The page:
Yosemite National Park plans to “restore minimal public access” on Saturday, after being closed for nearly a month due to several severe winter storms that dumped record snow, caused several rockfalls and damaged many park facilities.
Yosemite Valley – one of the most popular and accessible parts of the world-famous park – will reopen to visitors during the day on Saturday, but park officials have warned that many roads in the park remain closed and trails are always snowy, according to a statement from park officials. The Hetch Hetchy Valley in the northwest part of the national park will also reopen from 8 a.m. to 5 p.m., park officials said.
Visitors will be able to access Yosemite Valley only from the west via Highway 140 and El Portal Road, with a small detour to El Portal, according to the release. The valley will have limited services available.
Hetch Hetchy will also be accessible only from the west, via Highway 120 and Evergreen Road.
Park officials said all other roads and areas in the park, including Big Oak Flat and Wawona Roads, will remain closed, noting that in recent weeks the park has documented 22 landslides, numerous landslides, debris and other breaks in grade along park roads, although many have been mitigated.
The park closed Feb. 25 and has since broken at least two snow records, one for snow accumulation in Yosemite Valley, and another in the park’s high country, where Tuolumne Meadows broke a 1983 record. for the amount of snow on the ground, with 146 inches Wednesday, according to park officials.
Yosemite Valley has received more than 21 inches of rain and Tuolumne Meadows has received more than 15 feet of new snow since Feb. 21, when the storms began, park officials said.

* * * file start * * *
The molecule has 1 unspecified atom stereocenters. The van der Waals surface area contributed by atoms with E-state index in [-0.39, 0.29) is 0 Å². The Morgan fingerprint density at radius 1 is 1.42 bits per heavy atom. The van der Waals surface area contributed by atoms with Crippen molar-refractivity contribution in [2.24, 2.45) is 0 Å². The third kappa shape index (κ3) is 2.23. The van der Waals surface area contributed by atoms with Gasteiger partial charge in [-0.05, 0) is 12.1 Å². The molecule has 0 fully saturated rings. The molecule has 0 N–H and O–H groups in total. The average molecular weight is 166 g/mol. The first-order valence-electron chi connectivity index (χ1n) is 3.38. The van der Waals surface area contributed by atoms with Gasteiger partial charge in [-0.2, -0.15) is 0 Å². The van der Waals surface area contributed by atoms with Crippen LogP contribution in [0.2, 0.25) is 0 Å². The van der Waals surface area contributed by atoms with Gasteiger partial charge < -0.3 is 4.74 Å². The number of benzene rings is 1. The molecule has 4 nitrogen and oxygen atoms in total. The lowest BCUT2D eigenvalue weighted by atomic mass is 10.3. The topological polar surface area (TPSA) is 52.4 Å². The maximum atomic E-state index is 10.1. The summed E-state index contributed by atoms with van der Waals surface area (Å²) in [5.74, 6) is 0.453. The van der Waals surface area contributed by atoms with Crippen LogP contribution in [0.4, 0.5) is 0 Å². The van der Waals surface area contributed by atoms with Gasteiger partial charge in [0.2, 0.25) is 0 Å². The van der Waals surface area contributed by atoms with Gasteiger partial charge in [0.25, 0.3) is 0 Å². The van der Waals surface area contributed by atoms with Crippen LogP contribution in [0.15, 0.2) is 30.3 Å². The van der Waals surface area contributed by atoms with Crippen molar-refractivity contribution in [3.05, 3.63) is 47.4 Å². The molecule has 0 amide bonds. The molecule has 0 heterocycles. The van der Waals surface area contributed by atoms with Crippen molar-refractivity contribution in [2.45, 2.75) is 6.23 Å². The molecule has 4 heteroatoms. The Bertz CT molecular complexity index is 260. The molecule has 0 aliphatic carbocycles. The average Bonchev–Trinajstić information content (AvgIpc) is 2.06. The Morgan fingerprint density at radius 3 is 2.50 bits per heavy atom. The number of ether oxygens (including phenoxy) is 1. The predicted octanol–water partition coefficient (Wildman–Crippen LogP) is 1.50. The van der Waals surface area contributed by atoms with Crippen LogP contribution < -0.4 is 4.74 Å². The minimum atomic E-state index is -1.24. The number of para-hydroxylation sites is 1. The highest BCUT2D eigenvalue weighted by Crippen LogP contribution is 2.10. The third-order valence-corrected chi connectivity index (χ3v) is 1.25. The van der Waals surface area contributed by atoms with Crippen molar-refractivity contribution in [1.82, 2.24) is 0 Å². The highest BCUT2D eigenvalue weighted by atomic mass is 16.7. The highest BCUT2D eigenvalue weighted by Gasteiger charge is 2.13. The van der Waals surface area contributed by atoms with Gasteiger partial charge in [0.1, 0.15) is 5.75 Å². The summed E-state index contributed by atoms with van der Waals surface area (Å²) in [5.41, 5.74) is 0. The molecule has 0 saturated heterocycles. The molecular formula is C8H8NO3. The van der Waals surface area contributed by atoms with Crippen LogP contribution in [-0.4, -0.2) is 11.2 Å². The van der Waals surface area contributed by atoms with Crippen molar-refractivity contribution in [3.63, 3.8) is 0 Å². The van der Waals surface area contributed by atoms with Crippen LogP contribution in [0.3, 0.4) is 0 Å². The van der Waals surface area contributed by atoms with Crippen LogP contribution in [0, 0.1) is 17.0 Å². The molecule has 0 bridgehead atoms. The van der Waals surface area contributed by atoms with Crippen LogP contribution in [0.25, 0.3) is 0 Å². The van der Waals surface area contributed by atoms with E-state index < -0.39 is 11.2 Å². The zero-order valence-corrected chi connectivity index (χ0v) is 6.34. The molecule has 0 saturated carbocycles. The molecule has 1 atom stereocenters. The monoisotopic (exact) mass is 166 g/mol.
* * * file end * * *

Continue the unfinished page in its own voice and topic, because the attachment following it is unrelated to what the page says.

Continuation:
Park officials hope Yosemite Valley will return to its typical 24-hour operation on Monday, including limited overnight accommodations but no camping as campgrounds remain buried in snow. This plan could be affected by wetter weather forecasts for early next week.
Monday through Wednesday, Yosemite Valley is expected to see at least an additional foot of snow, while higher elevations could see significantly more, according to the National Weather Service. The Tioga Pass area east of the park could receive up to 3 feet of snow.
Closer to the coast, some forecasters are predicting that California could see more storms brought on by another atmospheric river system, but it’s not yet known exactly how much of this particularly heavy rainfall will hit Yosemite – although heavy snowfall are expected.
While many paved footpaths in Yosemite Valley have been cleared of snow, all hiking trails are covered in snow, and authorities have warned visitors not to walk on these trails without proper equipment.
Park officials have recommended visitors come prepared with chains and call (209) 372-0200 to check road conditions.